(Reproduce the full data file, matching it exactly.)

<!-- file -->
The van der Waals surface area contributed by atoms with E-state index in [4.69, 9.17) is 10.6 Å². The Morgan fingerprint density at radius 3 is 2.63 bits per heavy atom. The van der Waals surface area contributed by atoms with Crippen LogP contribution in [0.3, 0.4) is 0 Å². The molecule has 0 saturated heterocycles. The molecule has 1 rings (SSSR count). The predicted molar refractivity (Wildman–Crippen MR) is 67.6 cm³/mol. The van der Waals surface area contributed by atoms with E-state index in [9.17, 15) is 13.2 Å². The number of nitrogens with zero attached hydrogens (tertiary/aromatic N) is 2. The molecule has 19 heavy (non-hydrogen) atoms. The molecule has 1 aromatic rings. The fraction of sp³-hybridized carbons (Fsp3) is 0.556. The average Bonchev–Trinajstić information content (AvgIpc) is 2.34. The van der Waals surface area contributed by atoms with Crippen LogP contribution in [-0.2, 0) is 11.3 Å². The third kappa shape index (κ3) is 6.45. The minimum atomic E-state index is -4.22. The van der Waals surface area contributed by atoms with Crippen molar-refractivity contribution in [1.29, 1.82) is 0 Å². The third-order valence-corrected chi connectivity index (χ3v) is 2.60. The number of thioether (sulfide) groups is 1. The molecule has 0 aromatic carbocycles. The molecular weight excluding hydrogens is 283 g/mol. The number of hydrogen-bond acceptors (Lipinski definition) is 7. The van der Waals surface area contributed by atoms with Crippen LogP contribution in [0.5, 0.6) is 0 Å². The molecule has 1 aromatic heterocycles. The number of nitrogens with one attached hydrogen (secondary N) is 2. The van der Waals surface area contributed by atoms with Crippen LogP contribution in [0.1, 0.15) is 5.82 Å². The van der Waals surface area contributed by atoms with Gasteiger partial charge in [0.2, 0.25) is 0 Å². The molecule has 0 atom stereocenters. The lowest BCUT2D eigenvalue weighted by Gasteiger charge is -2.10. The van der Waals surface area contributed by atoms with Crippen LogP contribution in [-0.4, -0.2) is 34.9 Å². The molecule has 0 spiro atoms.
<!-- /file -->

The van der Waals surface area contributed by atoms with E-state index in [4.69, 9.17) is 10.6 Å². The Morgan fingerprint density at radius 3 is 2.63 bits per heavy atom. The van der Waals surface area contributed by atoms with Crippen LogP contribution in [0.3, 0.4) is 0 Å². The molecule has 0 saturated heterocycles. The molecule has 1 rings (SSSR count). The predicted molar refractivity (Wildman–Crippen MR) is 67.6 cm³/mol. The van der Waals surface area contributed by atoms with E-state index in [9.17, 15) is 13.2 Å². The number of nitrogens with zero attached hydrogens (tertiary/aromatic N) is 2. The molecule has 19 heavy (non-hydrogen) atoms. The molecule has 1 aromatic rings. The fraction of sp³-hybridized carbons (Fsp3) is 0.556. The average Bonchev–Trinajstić information content (AvgIpc) is 2.34. The van der Waals surface area contributed by atoms with Crippen LogP contribution in [-0.2, 0) is 11.3 Å². The third kappa shape index (κ3) is 6.45. The minimum atomic E-state index is -4.22. The van der Waals surface area contributed by atoms with Crippen molar-refractivity contribution in [1.29, 1.82) is 0 Å². The third-order valence-corrected chi connectivity index (χ3v) is 2.60. The number of thioether (sulfide) groups is 1. The molecule has 0 aromatic carbocycles. The molecular weight excluding hydrogens is 283 g/mol. The number of hydrogen-bond acceptors (Lipinski definition) is 7. The van der Waals surface area contributed by atoms with Crippen LogP contribution in [0.5, 0.6) is 0 Å². The molecule has 1 aromatic heterocycles. The number of nitrogens with one attached hydrogen (secondary N) is 2. The van der Waals surface area contributed by atoms with Crippen LogP contribution in [0.1, 0.15) is 5.82 Å². The van der Waals surface area contributed by atoms with Gasteiger partial charge in [0.2, 0.25) is 0 Å². The molecule has 0 atom stereocenters. The lowest BCUT2D eigenvalue weighted by Gasteiger charge is -2.10. The van der Waals surface area contributed by atoms with Crippen LogP contribution in [-0.4, -0.2) is 34.9 Å². The molecule has 0 spiro atoms.